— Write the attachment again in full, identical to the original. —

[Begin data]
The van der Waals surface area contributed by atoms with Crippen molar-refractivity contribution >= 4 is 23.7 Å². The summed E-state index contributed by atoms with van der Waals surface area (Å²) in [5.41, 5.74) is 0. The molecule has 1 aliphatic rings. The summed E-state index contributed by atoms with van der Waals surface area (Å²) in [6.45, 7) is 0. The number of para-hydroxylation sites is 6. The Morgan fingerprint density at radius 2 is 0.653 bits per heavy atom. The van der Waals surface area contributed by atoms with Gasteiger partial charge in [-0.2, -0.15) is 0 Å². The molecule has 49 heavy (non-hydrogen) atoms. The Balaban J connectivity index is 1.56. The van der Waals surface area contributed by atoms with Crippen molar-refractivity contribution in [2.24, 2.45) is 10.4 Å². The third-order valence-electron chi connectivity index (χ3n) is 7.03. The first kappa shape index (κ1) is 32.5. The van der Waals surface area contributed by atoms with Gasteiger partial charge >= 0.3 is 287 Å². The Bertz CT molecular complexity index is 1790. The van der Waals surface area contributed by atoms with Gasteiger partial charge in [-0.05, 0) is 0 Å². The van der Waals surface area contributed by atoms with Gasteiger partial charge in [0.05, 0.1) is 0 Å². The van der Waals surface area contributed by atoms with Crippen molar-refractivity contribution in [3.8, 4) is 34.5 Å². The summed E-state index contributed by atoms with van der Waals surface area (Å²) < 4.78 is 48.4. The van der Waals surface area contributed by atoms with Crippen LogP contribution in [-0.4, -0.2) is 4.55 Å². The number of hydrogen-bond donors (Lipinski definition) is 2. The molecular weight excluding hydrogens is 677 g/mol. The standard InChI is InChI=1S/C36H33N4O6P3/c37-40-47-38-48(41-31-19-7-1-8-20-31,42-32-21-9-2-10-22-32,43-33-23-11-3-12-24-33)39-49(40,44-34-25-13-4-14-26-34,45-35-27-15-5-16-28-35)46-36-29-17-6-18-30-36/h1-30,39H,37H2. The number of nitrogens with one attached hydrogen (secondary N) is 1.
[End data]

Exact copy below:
The van der Waals surface area contributed by atoms with Crippen molar-refractivity contribution >= 4 is 23.7 Å². The summed E-state index contributed by atoms with van der Waals surface area (Å²) in [5.41, 5.74) is 0. The molecule has 1 aliphatic rings. The summed E-state index contributed by atoms with van der Waals surface area (Å²) in [6.45, 7) is 0. The number of para-hydroxylation sites is 6. The Morgan fingerprint density at radius 2 is 0.653 bits per heavy atom. The van der Waals surface area contributed by atoms with Gasteiger partial charge in [-0.2, -0.15) is 0 Å². The molecule has 49 heavy (non-hydrogen) atoms. The Balaban J connectivity index is 1.56. The van der Waals surface area contributed by atoms with Crippen molar-refractivity contribution in [2.24, 2.45) is 10.4 Å². The third-order valence-electron chi connectivity index (χ3n) is 7.03. The first kappa shape index (κ1) is 32.5. The van der Waals surface area contributed by atoms with Gasteiger partial charge >= 0.3 is 287 Å². The Bertz CT molecular complexity index is 1790. The van der Waals surface area contributed by atoms with Gasteiger partial charge in [-0.05, 0) is 0 Å². The van der Waals surface area contributed by atoms with Gasteiger partial charge in [0.05, 0.1) is 0 Å². The van der Waals surface area contributed by atoms with Crippen molar-refractivity contribution in [3.8, 4) is 34.5 Å². The summed E-state index contributed by atoms with van der Waals surface area (Å²) < 4.78 is 48.4. The van der Waals surface area contributed by atoms with Crippen LogP contribution in [-0.4, -0.2) is 4.55 Å². The number of hydrogen-bond donors (Lipinski definition) is 2. The molecular weight excluding hydrogens is 677 g/mol. The standard InChI is InChI=1S/C36H33N4O6P3/c37-40-47-38-48(41-31-19-7-1-8-20-31,42-32-21-9-2-10-22-32,43-33-23-11-3-12-24-33)39-49(40,44-34-25-13-4-14-26-34,45-35-27-15-5-16-28-35)46-36-29-17-6-18-30-36/h1-30,39H,37H2. The number of nitrogens with one attached hydrogen (secondary N) is 1.